Sexual assault occurs when one person makes sexual contact with another without his or her consent. A vastly underreported crime, sexual assault affects millions of Americans each year. If you or a loved one have experienced sexual assault, you are not alone—and the following statistics can help you better understand this act of violence.
Sexual Assault Affects Millions Each Year
Sexual violence is a prevalent crime in the United States. According to the Rape, Abuse, and Incest National Network (RAINN), one American experiences sexual assault every 73 seconds. On average, there are approximately 433,648 survivors aged 12 and older each year, and people between 12 and 34 years old are at the highest risk for this act of violence.
Most Survivors Do Not Report Assault
The vast majority of sexual assault survivors do not report their assaults to the police. According to RAINN, approximately 230 out of every 1,000 instances of sexual assault become a police report. Out of these 230 reports, only 46 lead to an arrest.
Survivors may choose not to report for several reasons, including the following.
- 20% of survivors who did not report their assaults to the police cited fear of retaliation.
- 13% of survivors chose not to report because they believed the police would not help.
- 13% of survivors did not report because they believed it was a personal matter.
- 8% of survivors believed their assaults were not important enough to report.
- 7% of survivors did not want the perpetrator to be in trouble.
- 2% of survivors believed the police could not do anything to help.
False Assault Claims Are Rare
When survivors share their stories, some people believe that they are not telling the truth. However, the prevalence of false rape claims varies, and, in most areas, the rate of false reports is very low. According to the National Sexual Violence Resource Center, anywhere between 2% to 10% of total sexual assault claims are false.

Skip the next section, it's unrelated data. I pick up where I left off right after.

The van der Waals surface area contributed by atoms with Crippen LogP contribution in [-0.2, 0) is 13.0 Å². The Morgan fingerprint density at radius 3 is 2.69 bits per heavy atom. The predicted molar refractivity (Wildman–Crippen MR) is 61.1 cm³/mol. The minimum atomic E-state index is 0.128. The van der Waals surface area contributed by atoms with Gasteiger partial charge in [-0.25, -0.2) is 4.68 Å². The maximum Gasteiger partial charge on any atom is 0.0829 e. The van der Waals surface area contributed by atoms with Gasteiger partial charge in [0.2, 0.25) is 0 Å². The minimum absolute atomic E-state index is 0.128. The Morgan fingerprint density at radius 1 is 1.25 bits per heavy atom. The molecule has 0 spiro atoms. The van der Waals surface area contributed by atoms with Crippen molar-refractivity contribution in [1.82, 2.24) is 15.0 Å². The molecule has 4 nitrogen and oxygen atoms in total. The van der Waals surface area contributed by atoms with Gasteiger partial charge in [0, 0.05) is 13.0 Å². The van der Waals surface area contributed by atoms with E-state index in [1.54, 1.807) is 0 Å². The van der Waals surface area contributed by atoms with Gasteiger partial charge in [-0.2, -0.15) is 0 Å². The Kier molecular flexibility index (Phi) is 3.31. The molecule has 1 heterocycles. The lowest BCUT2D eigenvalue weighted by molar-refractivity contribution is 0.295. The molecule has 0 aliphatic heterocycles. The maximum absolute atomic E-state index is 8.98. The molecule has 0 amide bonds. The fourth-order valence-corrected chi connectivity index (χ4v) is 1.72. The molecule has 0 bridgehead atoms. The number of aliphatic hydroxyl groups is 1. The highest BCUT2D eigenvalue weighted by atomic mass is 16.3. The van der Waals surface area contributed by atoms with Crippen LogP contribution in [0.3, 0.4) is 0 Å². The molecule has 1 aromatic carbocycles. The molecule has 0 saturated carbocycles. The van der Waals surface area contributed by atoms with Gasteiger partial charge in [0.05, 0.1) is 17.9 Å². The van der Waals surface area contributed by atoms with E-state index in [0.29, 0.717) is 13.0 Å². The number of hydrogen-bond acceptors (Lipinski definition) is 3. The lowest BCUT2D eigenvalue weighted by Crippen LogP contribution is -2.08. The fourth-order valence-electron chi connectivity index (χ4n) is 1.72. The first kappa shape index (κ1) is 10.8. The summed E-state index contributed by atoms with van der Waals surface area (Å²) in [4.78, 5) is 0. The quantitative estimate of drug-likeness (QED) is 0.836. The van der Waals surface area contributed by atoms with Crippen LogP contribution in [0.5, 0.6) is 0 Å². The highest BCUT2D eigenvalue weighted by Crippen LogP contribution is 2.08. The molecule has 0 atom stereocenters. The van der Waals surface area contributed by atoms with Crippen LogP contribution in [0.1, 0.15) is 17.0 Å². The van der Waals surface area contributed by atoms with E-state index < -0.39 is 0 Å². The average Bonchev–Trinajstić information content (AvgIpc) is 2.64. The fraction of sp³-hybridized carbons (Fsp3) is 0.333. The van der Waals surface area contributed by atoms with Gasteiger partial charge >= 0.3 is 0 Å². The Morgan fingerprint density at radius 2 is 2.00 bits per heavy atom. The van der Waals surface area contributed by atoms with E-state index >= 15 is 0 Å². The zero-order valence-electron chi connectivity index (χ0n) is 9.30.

Both Men and Women Experience Assault
Many people assume that sexual assault survivors are women. According to RAINN, women and girls do experience sexual violence at high rates—approximately 90% of all adult sexual assault victims and 82% of juvenile survivors are female.
However, according to the advocacy organization 1in6, at least one out of every six men have experienced sexual abuse or sexual assault. In reality, these numbers are likely to be higher due to the fact that most assaults are not reported to the police.
Sexual Violence Has an Economic Impact
Assault does not exist in a bubble. According to the National Alliance to End Sexual Violence, crime victimization costs the United States $450 billion per year. Sexual assault is the costliest of these crimes, leading to $127 billion in economic losses each year. These costs encompass lost wages due to an inability to work, funding for sexual assault services, and lost economic opportunity due to lower educational attainment among younger assault survivors.
The Lasting Effects of Sexual Assault
Sexual violence can lead to emotional distress and the development of mental illnesses, such as post-traumatic stress disorder and depression. Without treatment and support, these issues cause stress and harm to the survivor later on. According to RAINN, approximately 40% of survivors experience problems at school or work following their assault.
If you are a survivor of sexual assault, you are not alone, and help is available. You can call the National Sexual Assault Telephone Hotline at (800) 656-HOPE (4673) to connect with a sexual assault service provider in your area. After seeking immediate help, contact a sexual assault attorney to discuss your legal options.